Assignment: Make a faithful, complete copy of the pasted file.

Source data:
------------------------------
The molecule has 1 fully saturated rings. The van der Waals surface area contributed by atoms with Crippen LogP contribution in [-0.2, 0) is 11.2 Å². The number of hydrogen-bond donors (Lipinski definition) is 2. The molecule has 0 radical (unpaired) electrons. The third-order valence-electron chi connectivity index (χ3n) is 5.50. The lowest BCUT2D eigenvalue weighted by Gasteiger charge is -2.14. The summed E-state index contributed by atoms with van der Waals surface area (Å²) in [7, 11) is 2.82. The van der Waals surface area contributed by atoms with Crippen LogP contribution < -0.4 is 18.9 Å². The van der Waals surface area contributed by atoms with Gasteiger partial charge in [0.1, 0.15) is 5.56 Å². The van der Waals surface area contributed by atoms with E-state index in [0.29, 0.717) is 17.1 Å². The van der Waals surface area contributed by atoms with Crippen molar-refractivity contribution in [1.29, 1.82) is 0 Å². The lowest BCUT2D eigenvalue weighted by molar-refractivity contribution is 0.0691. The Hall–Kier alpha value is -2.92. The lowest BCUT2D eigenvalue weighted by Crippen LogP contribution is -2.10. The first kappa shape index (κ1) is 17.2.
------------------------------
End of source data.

The molecule has 1 fully saturated rings. The van der Waals surface area contributed by atoms with Crippen LogP contribution in [-0.2, 0) is 11.2 Å². The number of hydrogen-bond donors (Lipinski definition) is 2. The molecule has 0 radical (unpaired) electrons. The third-order valence-electron chi connectivity index (χ3n) is 5.50. The lowest BCUT2D eigenvalue weighted by Gasteiger charge is -2.14. The summed E-state index contributed by atoms with van der Waals surface area (Å²) in [7, 11) is 2.82. The van der Waals surface area contributed by atoms with Crippen LogP contribution < -0.4 is 18.9 Å². The van der Waals surface area contributed by atoms with Gasteiger partial charge in [0.1, 0.15) is 5.56 Å². The van der Waals surface area contributed by atoms with E-state index in [0.29, 0.717) is 17.1 Å². The van der Waals surface area contributed by atoms with Crippen molar-refractivity contribution in [1.29, 1.82) is 0 Å². The lowest BCUT2D eigenvalue weighted by molar-refractivity contribution is 0.0691. The Hall–Kier alpha value is -2.92. The lowest BCUT2D eigenvalue weighted by Crippen LogP contribution is -2.10. The first kappa shape index (κ1) is 17.2.